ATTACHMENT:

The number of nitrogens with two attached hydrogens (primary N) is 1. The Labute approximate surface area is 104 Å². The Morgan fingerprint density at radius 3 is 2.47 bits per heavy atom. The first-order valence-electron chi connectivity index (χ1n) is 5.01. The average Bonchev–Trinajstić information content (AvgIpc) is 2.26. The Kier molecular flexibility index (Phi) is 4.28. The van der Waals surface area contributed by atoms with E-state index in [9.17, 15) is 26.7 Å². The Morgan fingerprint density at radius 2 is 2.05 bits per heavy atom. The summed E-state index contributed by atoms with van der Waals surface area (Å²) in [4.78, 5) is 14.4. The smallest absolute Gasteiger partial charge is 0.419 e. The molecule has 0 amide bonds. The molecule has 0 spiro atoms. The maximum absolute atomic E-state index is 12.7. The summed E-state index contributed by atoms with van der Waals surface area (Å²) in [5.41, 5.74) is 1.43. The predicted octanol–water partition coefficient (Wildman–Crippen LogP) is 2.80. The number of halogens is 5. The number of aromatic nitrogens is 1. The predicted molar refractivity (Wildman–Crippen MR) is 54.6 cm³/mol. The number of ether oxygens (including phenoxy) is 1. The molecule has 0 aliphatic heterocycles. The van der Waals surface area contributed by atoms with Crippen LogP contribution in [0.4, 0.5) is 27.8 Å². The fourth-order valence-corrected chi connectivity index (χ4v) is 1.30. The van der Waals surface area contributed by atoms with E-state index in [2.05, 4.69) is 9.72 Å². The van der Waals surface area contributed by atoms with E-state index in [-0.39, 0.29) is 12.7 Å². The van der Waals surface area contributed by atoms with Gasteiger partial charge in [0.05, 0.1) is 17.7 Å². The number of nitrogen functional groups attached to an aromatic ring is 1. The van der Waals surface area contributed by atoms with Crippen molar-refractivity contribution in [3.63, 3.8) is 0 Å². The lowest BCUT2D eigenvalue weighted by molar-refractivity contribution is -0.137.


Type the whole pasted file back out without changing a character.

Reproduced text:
The number of nitrogens with two attached hydrogens (primary N) is 1. The Labute approximate surface area is 104 Å². The Morgan fingerprint density at radius 3 is 2.47 bits per heavy atom. The first-order valence-electron chi connectivity index (χ1n) is 5.01. The average Bonchev–Trinajstić information content (AvgIpc) is 2.26. The Kier molecular flexibility index (Phi) is 4.28. The van der Waals surface area contributed by atoms with E-state index in [9.17, 15) is 26.7 Å². The Morgan fingerprint density at radius 2 is 2.05 bits per heavy atom. The summed E-state index contributed by atoms with van der Waals surface area (Å²) in [4.78, 5) is 14.4. The smallest absolute Gasteiger partial charge is 0.419 e. The molecule has 0 amide bonds. The molecule has 0 spiro atoms. The maximum absolute atomic E-state index is 12.7. The summed E-state index contributed by atoms with van der Waals surface area (Å²) in [5.41, 5.74) is 1.43. The predicted octanol–water partition coefficient (Wildman–Crippen LogP) is 2.80. The number of halogens is 5. The number of aromatic nitrogens is 1. The predicted molar refractivity (Wildman–Crippen MR) is 54.6 cm³/mol. The number of ether oxygens (including phenoxy) is 1. The molecule has 0 aliphatic heterocycles. The van der Waals surface area contributed by atoms with Crippen LogP contribution in [0.4, 0.5) is 27.8 Å². The fourth-order valence-corrected chi connectivity index (χ4v) is 1.30. The van der Waals surface area contributed by atoms with E-state index in [2.05, 4.69) is 9.72 Å². The van der Waals surface area contributed by atoms with E-state index in [-0.39, 0.29) is 12.7 Å². The van der Waals surface area contributed by atoms with Gasteiger partial charge in [0.05, 0.1) is 17.7 Å². The number of nitrogen functional groups attached to an aromatic ring is 1. The van der Waals surface area contributed by atoms with Crippen molar-refractivity contribution in [3.63, 3.8) is 0 Å². The lowest BCUT2D eigenvalue weighted by molar-refractivity contribution is -0.137.